In the early 1950s, television sets were quickly gaining popularity. As Baer worked on technology for these devices he began to dream of opportunities in this budding marketplace. He thought it would be fun to add some kind of interactive, game-playing element to TV sets and mentioned it to his superiors at Loral in 1951, but few showed any interest.

Fifteen years later, though, Baer found himself thinking more seriously about the concept. He began drawing up plans for a chase game that would be playable on a TV screen. He demonstrated a working prototype to his Sanders superiors in October of 1966, and they agreed to fund further research. A few months later, one of Baer’s associates created a “light-gun” that allowed players to shoot the TV screen. This, plus Baer’s game idea, began to get others excited about the possibilities. (

Last year, Mr. Baer, who is rightly credited as the inventor of console gaming, received the US National Medal of Technology. Congratulations, Ralph!

Chinese Gold Farmers Documentary

September 13, 2006

Ge Jin, a PhD student at the UCSD Department of Communication, is working on a documentary about “Chinese gold farmers” — MMORPG players who gather treasure and experience in virtual worlds to sell via eBay. A trailer for the video is available online here.

Tietou went from Shanghai to Amherst College in the US to study computer engineering in 1999. However, he felt very alienated in the US and spent most of his days playing online games in his dorm, often trading virtual assets on Ebay. One day in 2002 he suddenly realized that he could use cheap Chinese labor to produce virtual assets, so he quit college and came back to China to establish gold farms. Although he was very successful at the beginning, now his gold farms have collapsed because of the fierce competition in this business… (

Nick Yee, founder of the Daedalus Project, a major series of surveys and statistics about virtual worlds and online gaming, comments on the video in a Terra Nova post entitled, “Disembodiment, Hypermobility and Labor:”

In watching the video, I am most struck by the intertwined empowerment/disempowerment that is occurring simultaneously for these Chinese workers. Their lives in these virtual worlds are brighter, but yet their interactions with American players (and associated slurs) are a constant reminder of their inferior socio-economic status. The disembodied hypermobility granted by these virtual worlds is, to a certain extent, dispelled when they are labeled as “Chinese gold farmers”. For them, it is a double-edged sword. (Terra Nova)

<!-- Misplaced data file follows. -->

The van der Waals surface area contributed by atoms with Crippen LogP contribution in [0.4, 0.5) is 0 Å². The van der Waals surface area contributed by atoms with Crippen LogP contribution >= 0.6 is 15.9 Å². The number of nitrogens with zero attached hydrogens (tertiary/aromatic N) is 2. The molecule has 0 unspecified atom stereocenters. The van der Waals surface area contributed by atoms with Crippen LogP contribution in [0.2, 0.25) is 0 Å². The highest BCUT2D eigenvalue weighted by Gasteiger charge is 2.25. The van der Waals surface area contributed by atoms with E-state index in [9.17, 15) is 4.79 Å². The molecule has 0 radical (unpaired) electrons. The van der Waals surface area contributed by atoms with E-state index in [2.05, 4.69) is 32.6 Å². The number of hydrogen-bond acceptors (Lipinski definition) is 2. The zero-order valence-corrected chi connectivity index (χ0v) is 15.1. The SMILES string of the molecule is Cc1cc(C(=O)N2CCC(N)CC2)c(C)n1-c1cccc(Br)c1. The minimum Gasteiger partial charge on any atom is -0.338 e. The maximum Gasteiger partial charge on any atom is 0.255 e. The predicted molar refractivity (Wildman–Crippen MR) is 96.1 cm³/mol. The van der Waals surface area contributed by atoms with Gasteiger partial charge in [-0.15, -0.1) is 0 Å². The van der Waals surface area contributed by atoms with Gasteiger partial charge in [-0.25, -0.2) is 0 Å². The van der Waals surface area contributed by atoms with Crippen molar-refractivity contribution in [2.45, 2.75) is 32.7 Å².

…to which Ge Jin himself adds a handful of evocative questions:

Is the gold farmer phenomenon a step (probably not the first) in creating productivity out of pleasure? A parallel example is how the military uses immersive games to prepare soldiers for war.

If we get rid of real money trade in the game world, the American gamers will have pure immersion and a level playing field. But many Chinese gamers will lose access to a place that compensate many things they don’t have in real lives, because they depend on real money trade to afford gaming facilities. If we consider the virtual world a public space, can we take into account the issue of “access”? (Terra Nova)

Political Games

September 12, 2006

Activists, political parties and special interest groups have used games to spread their messages for a while now. While artists such as Italian collective molleindustria use Flash-based web games to interrogate economic and sexual politics, and satirists such as those behind the Bush Backrub game use interactive web toys to poke fun at public figures, more mainstream groups like the California Foundation for Taxpayer and Consumer Rights are getting into the, er, game with diversions aimed at specific issues of public policy.